Re: Sato Dai
Posted On July 25, 2010
Alright, so a little while ago Sato Dai–one of the main writers for Cowboy Bebop (Perhaps you’ve heard of it?)–said some pretty critical things about the Japanese anime industry. The industrious folks over at Otaku2 put up a summary of the man’s thoughts, and having read them, I just have a few comments to make.
He has two main points, and I agree 100% with the first one. I’ve never really liked how portions of anime production have been obviously outsourced overseas for years, even if the quality of the work has gotten better over time. It’s pretty childish, but I feel a little gypped watching “Japanese” animation when all of the grunt work is done in China, South Korea, North Korea, Vietnam, or some other not-Japanese Asian country. There are the often cited and more practical issues that come about as a result of this as well: Inbetweening used to be how people got into the industry. From there they moved on to bigger roles, such as key animation. But with inbetweening being almost completely outsourced these days, that’s not an avenue that’s readily available for anyone wanting to get into the business. Also, it goes without saying that if most of the work is kept in house, then there will obviously be stronger continuity across the work in terms of quality and creative vision. There’s also money issues, but I’d rather not get into those, as they have already been repeated ad nauseum elsewhere on the net.
My thoughts regarding his opinions on the role of story in anime these days (or the lack of) are a bit more complicated. Not that complicated, but not 100% agreement.
Some of his opinions seemed too deeply colored by his role as a story writer. And why wouldn’t they be? It’s how he’s made his living, so it’s natural that he’d be annoyed by anime primarily focusing around characters going about their daily lives with no real narrative to drive it all. But because of that, I can’t take him completely seriously. In some ways, despite being an industry guy, he just seems like any other older anime fan complaining about how his beloved cartoons are no longer about great space battles and instead about girls eating cakes all day.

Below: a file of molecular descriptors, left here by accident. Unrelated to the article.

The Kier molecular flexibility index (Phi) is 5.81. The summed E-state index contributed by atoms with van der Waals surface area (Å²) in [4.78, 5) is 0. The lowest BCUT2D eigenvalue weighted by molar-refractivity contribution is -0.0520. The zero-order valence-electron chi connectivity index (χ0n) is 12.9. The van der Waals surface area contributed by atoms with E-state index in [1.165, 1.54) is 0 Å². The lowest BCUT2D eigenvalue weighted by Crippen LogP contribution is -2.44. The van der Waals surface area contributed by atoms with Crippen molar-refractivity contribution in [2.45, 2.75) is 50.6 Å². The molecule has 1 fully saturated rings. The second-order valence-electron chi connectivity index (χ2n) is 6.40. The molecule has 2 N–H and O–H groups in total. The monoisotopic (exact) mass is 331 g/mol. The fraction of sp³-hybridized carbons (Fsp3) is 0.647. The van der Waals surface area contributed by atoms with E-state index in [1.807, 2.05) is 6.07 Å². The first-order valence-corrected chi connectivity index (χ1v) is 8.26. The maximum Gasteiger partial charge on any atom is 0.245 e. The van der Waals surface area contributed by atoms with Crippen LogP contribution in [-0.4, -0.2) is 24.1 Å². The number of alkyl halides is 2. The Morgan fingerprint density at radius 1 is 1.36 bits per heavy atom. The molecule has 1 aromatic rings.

I do however think that the average fan is just completely uninterested in anything plot driven, which is an issue. I don’t feel plot is necessary for something to be entertaining, but the balance between shows about nothing and shows about something is off. I guess there are some shows about something, but they tend to be adaptations. I suppose that Anime no Chikara project that I’m constantly complaining about is trying to do this, but it’s not doing a very good job.
I do completely agree with him in regards to how anime is restricted to having certain elements in it, or else fans won’t be pleased. He used the term “super establishment system” to describe this, but there has to be a better translation for whatever he said in Japanese. Either way, the design-by-committee approach some shows have doesn’t especially bother me, but it certainly isn’t helping anything. This is why I appreciate SHAFT, as they tend to adapt works that work within that framework to a certain extent, but then turn them on their heads. They then proceed to add all their SHAFT-isms and Shinbo-isms to the mix. It doesn’t always turn out great, but at least they’re leaving a unique mark on works which were already fairly unique.
I’m not sure how much all those words amount to, but at the very least I wanted to give that piece more than just a couple of tweets in response. And if anything, I hope to open up something of a dialogue regarding this issue, because it’s always worth thinking about.